CJ: I’m sorry… you own that?
ROONEY: [Explaining the background.] Yes. When they had the premiere of the MGM film Grand Hotel at Grauman’s Chinese Theatre (in April 1932) there was a ‘prop’ hotel ledger put in the front courtyard for arriving celebrities to sign. It was a clever publicity gimmick.
CJ: Yes, and she signed in with…
ROONEY: Paul Bern [her soon-to-be second husband] was with her that night, yes. And this is probably the only document, outside of their marriage certificate that has both their names on it. That ledger was also exhibited at a Thalberg exhibition at the Academy of Motion Picture Arts and Sciences in 2009. Mark was guest curator.
CJ: In order to tell a story with images you have to make tough decisions. For someone with a collection like yours, it must have been murder.
ROONEY: It was absolutely that. Once we got the book deal we spent six weeks going through the distillation of photographs to tell Harlow’s story visually. I’d come out with 60 photographs for one chapter and Mark, who’s done this a million times, would say ‘Okay. Now we’re going to choose only 12 from those 60.’ So you pull the superfluous ones first. Then you pull the ones you like and absolutely want to keep. Then you start to really edit. Like Mark says, you have to have a reason for every photograph you keep, and you can’t repeat. If you repeat something you bore the audience. We would cull it down to about 20 or so and I’d begin to see the narrative thread. It was quite a learning process. Painful but necessary.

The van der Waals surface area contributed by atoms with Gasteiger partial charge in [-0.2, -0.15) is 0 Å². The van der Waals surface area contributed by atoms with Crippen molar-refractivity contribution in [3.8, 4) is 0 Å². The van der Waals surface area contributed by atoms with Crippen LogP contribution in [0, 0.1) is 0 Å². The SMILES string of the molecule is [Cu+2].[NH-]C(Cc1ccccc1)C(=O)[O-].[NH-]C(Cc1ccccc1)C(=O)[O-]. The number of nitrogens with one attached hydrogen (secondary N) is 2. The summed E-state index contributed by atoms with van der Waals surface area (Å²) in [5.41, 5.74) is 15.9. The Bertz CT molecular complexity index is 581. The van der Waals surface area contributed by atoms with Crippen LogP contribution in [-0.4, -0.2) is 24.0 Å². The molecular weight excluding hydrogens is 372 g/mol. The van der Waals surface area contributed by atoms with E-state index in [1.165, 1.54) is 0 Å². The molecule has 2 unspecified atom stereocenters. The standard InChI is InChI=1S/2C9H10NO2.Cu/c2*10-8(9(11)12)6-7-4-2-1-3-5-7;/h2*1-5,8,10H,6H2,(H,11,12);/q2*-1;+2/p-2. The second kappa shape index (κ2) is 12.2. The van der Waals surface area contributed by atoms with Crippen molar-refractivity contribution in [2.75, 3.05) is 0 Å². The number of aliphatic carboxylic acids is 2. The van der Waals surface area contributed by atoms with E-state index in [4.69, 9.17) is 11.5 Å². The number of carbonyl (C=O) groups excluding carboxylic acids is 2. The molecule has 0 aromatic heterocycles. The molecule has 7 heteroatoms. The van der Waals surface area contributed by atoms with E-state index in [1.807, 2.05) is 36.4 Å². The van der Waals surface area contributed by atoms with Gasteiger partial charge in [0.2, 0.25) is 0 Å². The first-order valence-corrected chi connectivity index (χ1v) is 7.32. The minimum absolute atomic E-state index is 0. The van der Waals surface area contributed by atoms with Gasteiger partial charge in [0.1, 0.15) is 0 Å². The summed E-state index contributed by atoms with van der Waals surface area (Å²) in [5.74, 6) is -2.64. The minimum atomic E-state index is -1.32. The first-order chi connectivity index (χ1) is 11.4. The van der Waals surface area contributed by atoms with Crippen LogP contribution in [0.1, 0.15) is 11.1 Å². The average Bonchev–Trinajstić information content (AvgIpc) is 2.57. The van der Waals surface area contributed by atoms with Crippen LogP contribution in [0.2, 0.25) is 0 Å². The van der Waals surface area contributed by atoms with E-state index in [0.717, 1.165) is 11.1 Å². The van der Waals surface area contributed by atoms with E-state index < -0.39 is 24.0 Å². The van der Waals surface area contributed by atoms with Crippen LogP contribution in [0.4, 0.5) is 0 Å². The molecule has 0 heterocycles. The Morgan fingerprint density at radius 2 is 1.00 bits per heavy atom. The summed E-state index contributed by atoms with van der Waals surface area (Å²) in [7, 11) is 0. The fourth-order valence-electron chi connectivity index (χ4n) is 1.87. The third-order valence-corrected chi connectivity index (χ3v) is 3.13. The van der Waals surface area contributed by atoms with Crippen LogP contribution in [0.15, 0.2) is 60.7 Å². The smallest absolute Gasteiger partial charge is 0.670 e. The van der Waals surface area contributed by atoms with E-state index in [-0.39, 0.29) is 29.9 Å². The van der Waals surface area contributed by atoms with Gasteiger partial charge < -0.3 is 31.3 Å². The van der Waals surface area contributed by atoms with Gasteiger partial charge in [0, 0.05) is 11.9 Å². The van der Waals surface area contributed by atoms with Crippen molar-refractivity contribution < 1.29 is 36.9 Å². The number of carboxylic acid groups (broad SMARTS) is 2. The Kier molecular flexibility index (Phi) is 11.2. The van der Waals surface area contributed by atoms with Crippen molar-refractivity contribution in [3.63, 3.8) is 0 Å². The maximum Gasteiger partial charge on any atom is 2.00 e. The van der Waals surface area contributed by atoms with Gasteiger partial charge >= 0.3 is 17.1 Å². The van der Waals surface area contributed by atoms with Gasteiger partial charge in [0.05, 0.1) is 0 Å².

VIEIRA: The art of telling a story is so much in the editing, distilling down process.
ROONEY: For me, it was like Christmas every day– but you had to give half the presents back. That’s how it felt: exciting but crushing at the same time.
CJ: How many photos in the book are previously unpublished?
ROONEY: I would say 80 to 90 percent.
ROONEY: I think the glamour portraits might have printed other places before– like in fan magazines during the 30s, but that George Hurrell image on the cover has never been published in a book before.
CJ: Mark, not only are you a leading Hollywood historian, you’re a true Hurrelian photographer, working in Hurrell’s old studio and using his actual equipment. How long have you been doing portraits a la Hurrell?